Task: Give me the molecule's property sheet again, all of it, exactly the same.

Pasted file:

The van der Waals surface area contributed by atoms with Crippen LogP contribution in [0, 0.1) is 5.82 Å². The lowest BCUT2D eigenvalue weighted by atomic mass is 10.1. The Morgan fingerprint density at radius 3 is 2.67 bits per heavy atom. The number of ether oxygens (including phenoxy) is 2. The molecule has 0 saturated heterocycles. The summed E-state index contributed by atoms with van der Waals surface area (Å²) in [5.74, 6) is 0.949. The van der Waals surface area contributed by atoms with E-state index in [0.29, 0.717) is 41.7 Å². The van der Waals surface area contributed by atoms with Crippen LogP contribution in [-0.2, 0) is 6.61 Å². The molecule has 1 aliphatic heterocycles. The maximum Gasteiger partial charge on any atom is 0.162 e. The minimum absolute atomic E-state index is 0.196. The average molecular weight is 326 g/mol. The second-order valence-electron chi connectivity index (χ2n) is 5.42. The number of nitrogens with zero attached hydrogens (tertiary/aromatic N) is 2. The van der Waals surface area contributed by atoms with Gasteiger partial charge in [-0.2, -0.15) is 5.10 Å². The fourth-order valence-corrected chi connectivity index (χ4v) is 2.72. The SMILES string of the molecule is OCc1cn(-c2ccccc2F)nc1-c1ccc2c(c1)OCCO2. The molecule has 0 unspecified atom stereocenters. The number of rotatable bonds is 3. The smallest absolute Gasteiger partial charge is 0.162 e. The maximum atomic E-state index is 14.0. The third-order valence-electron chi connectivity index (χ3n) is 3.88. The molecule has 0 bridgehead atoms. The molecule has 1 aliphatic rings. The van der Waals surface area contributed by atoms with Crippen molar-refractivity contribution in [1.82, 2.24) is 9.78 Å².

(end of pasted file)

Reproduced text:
The van der Waals surface area contributed by atoms with Crippen LogP contribution in [0, 0.1) is 5.82 Å². The lowest BCUT2D eigenvalue weighted by atomic mass is 10.1. The Morgan fingerprint density at radius 3 is 2.67 bits per heavy atom. The number of ether oxygens (including phenoxy) is 2. The molecule has 0 saturated heterocycles. The summed E-state index contributed by atoms with van der Waals surface area (Å²) in [5.74, 6) is 0.949. The van der Waals surface area contributed by atoms with E-state index in [0.29, 0.717) is 41.7 Å². The van der Waals surface area contributed by atoms with Crippen LogP contribution in [-0.2, 0) is 6.61 Å². The molecule has 1 aliphatic heterocycles. The maximum Gasteiger partial charge on any atom is 0.162 e. The minimum absolute atomic E-state index is 0.196. The average molecular weight is 326 g/mol. The second-order valence-electron chi connectivity index (χ2n) is 5.42. The number of nitrogens with zero attached hydrogens (tertiary/aromatic N) is 2. The van der Waals surface area contributed by atoms with Gasteiger partial charge in [-0.2, -0.15) is 5.10 Å². The fourth-order valence-corrected chi connectivity index (χ4v) is 2.72. The SMILES string of the molecule is OCc1cn(-c2ccccc2F)nc1-c1ccc2c(c1)OCCO2. The molecule has 0 unspecified atom stereocenters. The number of rotatable bonds is 3. The smallest absolute Gasteiger partial charge is 0.162 e. The maximum atomic E-state index is 14.0. The third-order valence-electron chi connectivity index (χ3n) is 3.88. The molecule has 0 bridgehead atoms. The molecule has 1 aliphatic rings. The van der Waals surface area contributed by atoms with Crippen molar-refractivity contribution in [1.82, 2.24) is 9.78 Å².